How do you build a data-first company?



By Sean Pyott, MD of thryve

All good companies use data to make decisions. But it’s becoming apparent that a data-first organisation is a different animal. This realisation goes a long way to explain why many analytics ambitions fall flat. There are crucial differences between how we used to handle data to inform our businesses and how we’re meant to do it going forward.

The world is turning towards data analytics. Maybe it’s the rise of a new generation of people who instinctively appreciate the value of data analytics. We can also credit analytics technologies, such as Tableau CRM and Microsoft PowerBI, making it much easier and more affordable to use analytics on different granular levels. And then there is Big Data: practically every business has been collecting data in digital storage – yet they don’t do nearly enough with that. It’s not tough to guess why analytics is becoming so popular.

Yet for all the benefits, analytics projects can easily fail. Having the data – and technology to sift through that data – is perhaps the easiest part of the change. There are more substantial barriers to overcome at the operational level, something Google’s global head of customer analytics, Neil Hoyne, writes about in an article, Lessons from top companies on building a better data-first strategy.

Focus is essential to stay on the rails

Hoyne notes that people tend to look at their data in isolation and not as a larger picture. Rob Roy, the former chief digital officer at Sprint (which merged with T-Mobile this year), noted something similar in a 2018 interview with McKinsey. Warning that companies often get excited about data, they end up being overwhelmed. Ironically, it’s because they bite off too much but then create pockets of analytics information.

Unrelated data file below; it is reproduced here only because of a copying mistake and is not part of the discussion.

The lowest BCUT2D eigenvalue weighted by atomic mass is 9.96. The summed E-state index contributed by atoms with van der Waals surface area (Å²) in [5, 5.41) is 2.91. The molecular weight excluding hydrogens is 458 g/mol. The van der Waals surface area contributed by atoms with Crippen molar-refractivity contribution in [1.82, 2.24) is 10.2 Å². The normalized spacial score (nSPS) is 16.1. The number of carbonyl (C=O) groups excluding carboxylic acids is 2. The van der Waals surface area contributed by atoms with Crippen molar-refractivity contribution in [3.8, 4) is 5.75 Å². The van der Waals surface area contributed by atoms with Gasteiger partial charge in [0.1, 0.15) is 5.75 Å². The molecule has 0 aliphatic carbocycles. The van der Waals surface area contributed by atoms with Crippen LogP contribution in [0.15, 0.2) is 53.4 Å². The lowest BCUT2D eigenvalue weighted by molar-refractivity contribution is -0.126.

Sprint eventually sidestepped this problem by focusing on a more narrow question – in this case, understanding customer behaviour – and tailoring additional demographic elements as the data revealed more questions. This approach inevitably made the data more useful to other parts of the company as well:

“We then overlay those insights with data from digital properties: website, mobile app, stores, and call centers. And we started to understand better our customers’ journeys across the web, as they called us, tweeted about us, etc. We’re now starting to teach our “bots” to learn more about contextually relevant interactions with the customer.”

Think beyond metrics and answers to problems

Focus checked Sprint from being overwhelmed, and yet it didn’t lock those insights into a particular silo. The data stops becoming a means to an end and more resembles a potential roadmap of discovery. To encourage that line of thinking, Hoyne asks three questions: Do I know what this metric truly means?; What could influence this metric, and how?; and, Am I limiting what I can learn from my metrics?.

“I’ve seen that successful companies don’t just look at their metrics as numbers,” Hoyne writes. “They look at their metrics as opportunities to ask more questions: Where is the market headed? What should we be aware of? That way, a single metric becomes part of a larger story, not the whole picture.”